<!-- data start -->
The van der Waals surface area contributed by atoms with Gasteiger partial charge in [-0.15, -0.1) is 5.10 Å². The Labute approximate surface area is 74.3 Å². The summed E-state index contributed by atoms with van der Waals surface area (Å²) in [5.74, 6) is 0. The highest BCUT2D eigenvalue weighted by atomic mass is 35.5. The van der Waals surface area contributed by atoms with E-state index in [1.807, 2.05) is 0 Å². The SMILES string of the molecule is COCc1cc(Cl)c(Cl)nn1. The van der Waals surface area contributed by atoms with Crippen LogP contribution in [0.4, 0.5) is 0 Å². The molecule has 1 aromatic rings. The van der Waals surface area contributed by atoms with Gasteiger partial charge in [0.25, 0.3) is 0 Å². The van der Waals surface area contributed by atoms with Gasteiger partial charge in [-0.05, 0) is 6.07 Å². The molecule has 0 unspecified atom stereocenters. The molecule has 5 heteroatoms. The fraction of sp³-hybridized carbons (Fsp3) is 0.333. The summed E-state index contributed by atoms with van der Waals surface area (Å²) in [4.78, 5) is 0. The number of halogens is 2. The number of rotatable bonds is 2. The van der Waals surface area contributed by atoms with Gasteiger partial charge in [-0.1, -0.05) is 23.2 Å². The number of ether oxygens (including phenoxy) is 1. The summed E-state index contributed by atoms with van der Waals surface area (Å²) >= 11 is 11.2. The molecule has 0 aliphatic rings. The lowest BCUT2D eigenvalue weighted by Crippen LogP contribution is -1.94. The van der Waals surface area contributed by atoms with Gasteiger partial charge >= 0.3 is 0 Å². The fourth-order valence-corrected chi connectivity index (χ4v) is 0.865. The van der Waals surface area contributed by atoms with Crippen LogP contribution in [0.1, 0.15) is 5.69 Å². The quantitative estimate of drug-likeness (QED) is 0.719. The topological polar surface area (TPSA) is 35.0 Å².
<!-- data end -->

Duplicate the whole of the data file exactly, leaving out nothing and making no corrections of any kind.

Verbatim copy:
The van der Waals surface area contributed by atoms with Gasteiger partial charge in [-0.15, -0.1) is 5.10 Å². The Labute approximate surface area is 74.3 Å². The summed E-state index contributed by atoms with van der Waals surface area (Å²) in [5.74, 6) is 0. The highest BCUT2D eigenvalue weighted by atomic mass is 35.5. The van der Waals surface area contributed by atoms with E-state index in [1.807, 2.05) is 0 Å². The SMILES string of the molecule is COCc1cc(Cl)c(Cl)nn1. The van der Waals surface area contributed by atoms with Crippen LogP contribution in [0.4, 0.5) is 0 Å². The molecule has 1 aromatic rings. The van der Waals surface area contributed by atoms with Gasteiger partial charge in [0.25, 0.3) is 0 Å². The van der Waals surface area contributed by atoms with Gasteiger partial charge in [-0.05, 0) is 6.07 Å². The molecule has 0 unspecified atom stereocenters. The molecule has 5 heteroatoms. The fraction of sp³-hybridized carbons (Fsp3) is 0.333. The summed E-state index contributed by atoms with van der Waals surface area (Å²) in [4.78, 5) is 0. The number of halogens is 2. The number of rotatable bonds is 2. The van der Waals surface area contributed by atoms with Gasteiger partial charge in [-0.1, -0.05) is 23.2 Å². The number of ether oxygens (including phenoxy) is 1. The summed E-state index contributed by atoms with van der Waals surface area (Å²) >= 11 is 11.2. The molecule has 0 aliphatic rings. The lowest BCUT2D eigenvalue weighted by Crippen LogP contribution is -1.94. The van der Waals surface area contributed by atoms with Gasteiger partial charge >= 0.3 is 0 Å². The fourth-order valence-corrected chi connectivity index (χ4v) is 0.865. The van der Waals surface area contributed by atoms with Crippen LogP contribution in [0.1, 0.15) is 5.69 Å². The quantitative estimate of drug-likeness (QED) is 0.719. The topological polar surface area (TPSA) is 35.0 Å².